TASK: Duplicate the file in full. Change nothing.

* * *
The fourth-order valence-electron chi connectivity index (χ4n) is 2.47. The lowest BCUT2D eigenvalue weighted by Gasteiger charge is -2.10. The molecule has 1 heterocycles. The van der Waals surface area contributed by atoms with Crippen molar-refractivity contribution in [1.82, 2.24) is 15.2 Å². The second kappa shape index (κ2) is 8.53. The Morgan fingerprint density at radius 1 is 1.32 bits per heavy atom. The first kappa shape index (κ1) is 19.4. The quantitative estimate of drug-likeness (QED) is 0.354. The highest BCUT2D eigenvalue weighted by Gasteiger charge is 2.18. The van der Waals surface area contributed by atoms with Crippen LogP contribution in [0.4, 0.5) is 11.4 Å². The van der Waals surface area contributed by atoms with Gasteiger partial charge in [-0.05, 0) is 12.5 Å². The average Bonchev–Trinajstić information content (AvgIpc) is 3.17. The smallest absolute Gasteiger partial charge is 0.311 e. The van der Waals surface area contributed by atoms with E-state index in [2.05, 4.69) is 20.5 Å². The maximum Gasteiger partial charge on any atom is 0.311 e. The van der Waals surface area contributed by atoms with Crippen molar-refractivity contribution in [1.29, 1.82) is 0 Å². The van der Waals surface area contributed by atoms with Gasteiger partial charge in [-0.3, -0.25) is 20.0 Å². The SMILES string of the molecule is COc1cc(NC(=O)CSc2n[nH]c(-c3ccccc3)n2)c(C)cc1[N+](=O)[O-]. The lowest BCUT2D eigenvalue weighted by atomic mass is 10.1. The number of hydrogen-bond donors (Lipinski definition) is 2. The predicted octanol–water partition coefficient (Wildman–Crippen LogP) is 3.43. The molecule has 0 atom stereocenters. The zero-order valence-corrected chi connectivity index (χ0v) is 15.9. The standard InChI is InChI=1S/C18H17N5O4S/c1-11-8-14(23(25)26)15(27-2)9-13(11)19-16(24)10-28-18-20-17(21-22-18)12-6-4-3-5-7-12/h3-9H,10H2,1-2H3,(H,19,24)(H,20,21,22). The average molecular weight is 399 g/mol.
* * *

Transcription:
The fourth-order valence-electron chi connectivity index (χ4n) is 2.47. The lowest BCUT2D eigenvalue weighted by Gasteiger charge is -2.10. The molecule has 1 heterocycles. The van der Waals surface area contributed by atoms with Crippen molar-refractivity contribution in [1.82, 2.24) is 15.2 Å². The second kappa shape index (κ2) is 8.53. The Morgan fingerprint density at radius 1 is 1.32 bits per heavy atom. The first kappa shape index (κ1) is 19.4. The quantitative estimate of drug-likeness (QED) is 0.354. The highest BCUT2D eigenvalue weighted by Gasteiger charge is 2.18. The van der Waals surface area contributed by atoms with Crippen LogP contribution in [0.4, 0.5) is 11.4 Å². The van der Waals surface area contributed by atoms with Gasteiger partial charge in [-0.05, 0) is 12.5 Å². The average Bonchev–Trinajstić information content (AvgIpc) is 3.17. The smallest absolute Gasteiger partial charge is 0.311 e. The van der Waals surface area contributed by atoms with E-state index in [2.05, 4.69) is 20.5 Å². The maximum Gasteiger partial charge on any atom is 0.311 e. The van der Waals surface area contributed by atoms with Crippen molar-refractivity contribution in [1.29, 1.82) is 0 Å². The van der Waals surface area contributed by atoms with Gasteiger partial charge in [-0.3, -0.25) is 20.0 Å². The SMILES string of the molecule is COc1cc(NC(=O)CSc2n[nH]c(-c3ccccc3)n2)c(C)cc1[N+](=O)[O-]. The lowest BCUT2D eigenvalue weighted by atomic mass is 10.1. The number of hydrogen-bond donors (Lipinski definition) is 2. The predicted octanol–water partition coefficient (Wildman–Crippen LogP) is 3.43. The molecule has 0 atom stereocenters. The zero-order valence-corrected chi connectivity index (χ0v) is 15.9. The standard InChI is InChI=1S/C18H17N5O4S/c1-11-8-14(23(25)26)15(27-2)9-13(11)19-16(24)10-28-18-20-17(21-22-18)12-6-4-3-5-7-12/h3-9H,10H2,1-2H3,(H,19,24)(H,20,21,22). The average molecular weight is 399 g/mol.